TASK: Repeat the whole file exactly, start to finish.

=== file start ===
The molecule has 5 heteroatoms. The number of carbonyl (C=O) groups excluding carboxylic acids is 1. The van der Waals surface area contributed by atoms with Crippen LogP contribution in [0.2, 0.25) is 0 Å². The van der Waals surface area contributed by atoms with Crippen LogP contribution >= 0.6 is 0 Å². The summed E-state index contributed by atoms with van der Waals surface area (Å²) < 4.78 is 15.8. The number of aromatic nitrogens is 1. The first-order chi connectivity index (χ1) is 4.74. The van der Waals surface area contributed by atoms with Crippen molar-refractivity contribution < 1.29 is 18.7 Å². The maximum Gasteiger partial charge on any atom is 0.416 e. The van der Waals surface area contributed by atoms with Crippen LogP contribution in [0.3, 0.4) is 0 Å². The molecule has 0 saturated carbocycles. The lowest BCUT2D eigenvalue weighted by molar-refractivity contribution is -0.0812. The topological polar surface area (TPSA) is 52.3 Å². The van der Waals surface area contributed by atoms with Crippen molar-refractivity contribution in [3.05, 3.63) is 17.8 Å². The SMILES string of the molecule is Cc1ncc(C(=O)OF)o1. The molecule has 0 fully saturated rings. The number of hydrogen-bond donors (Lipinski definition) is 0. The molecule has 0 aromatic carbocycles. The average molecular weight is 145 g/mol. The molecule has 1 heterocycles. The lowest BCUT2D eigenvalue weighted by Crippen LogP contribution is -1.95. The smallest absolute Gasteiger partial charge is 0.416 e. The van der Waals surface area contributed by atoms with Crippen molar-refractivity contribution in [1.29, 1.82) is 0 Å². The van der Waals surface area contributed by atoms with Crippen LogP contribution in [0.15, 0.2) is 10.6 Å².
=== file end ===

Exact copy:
The molecule has 5 heteroatoms. The number of carbonyl (C=O) groups excluding carboxylic acids is 1. The van der Waals surface area contributed by atoms with Crippen LogP contribution in [0.2, 0.25) is 0 Å². The van der Waals surface area contributed by atoms with Crippen LogP contribution >= 0.6 is 0 Å². The summed E-state index contributed by atoms with van der Waals surface area (Å²) < 4.78 is 15.8. The number of aromatic nitrogens is 1. The first-order chi connectivity index (χ1) is 4.74. The van der Waals surface area contributed by atoms with Crippen molar-refractivity contribution < 1.29 is 18.7 Å². The maximum Gasteiger partial charge on any atom is 0.416 e. The van der Waals surface area contributed by atoms with Crippen LogP contribution in [0.3, 0.4) is 0 Å². The molecule has 0 saturated carbocycles. The lowest BCUT2D eigenvalue weighted by molar-refractivity contribution is -0.0812. The topological polar surface area (TPSA) is 52.3 Å². The van der Waals surface area contributed by atoms with Crippen molar-refractivity contribution in [3.05, 3.63) is 17.8 Å². The SMILES string of the molecule is Cc1ncc(C(=O)OF)o1. The molecule has 0 fully saturated rings. The number of hydrogen-bond donors (Lipinski definition) is 0. The molecule has 0 aromatic carbocycles. The average molecular weight is 145 g/mol. The molecule has 1 heterocycles. The lowest BCUT2D eigenvalue weighted by Crippen LogP contribution is -1.95. The smallest absolute Gasteiger partial charge is 0.416 e. The van der Waals surface area contributed by atoms with Crippen molar-refractivity contribution in [1.29, 1.82) is 0 Å². The van der Waals surface area contributed by atoms with Crippen LogP contribution in [0.15, 0.2) is 10.6 Å².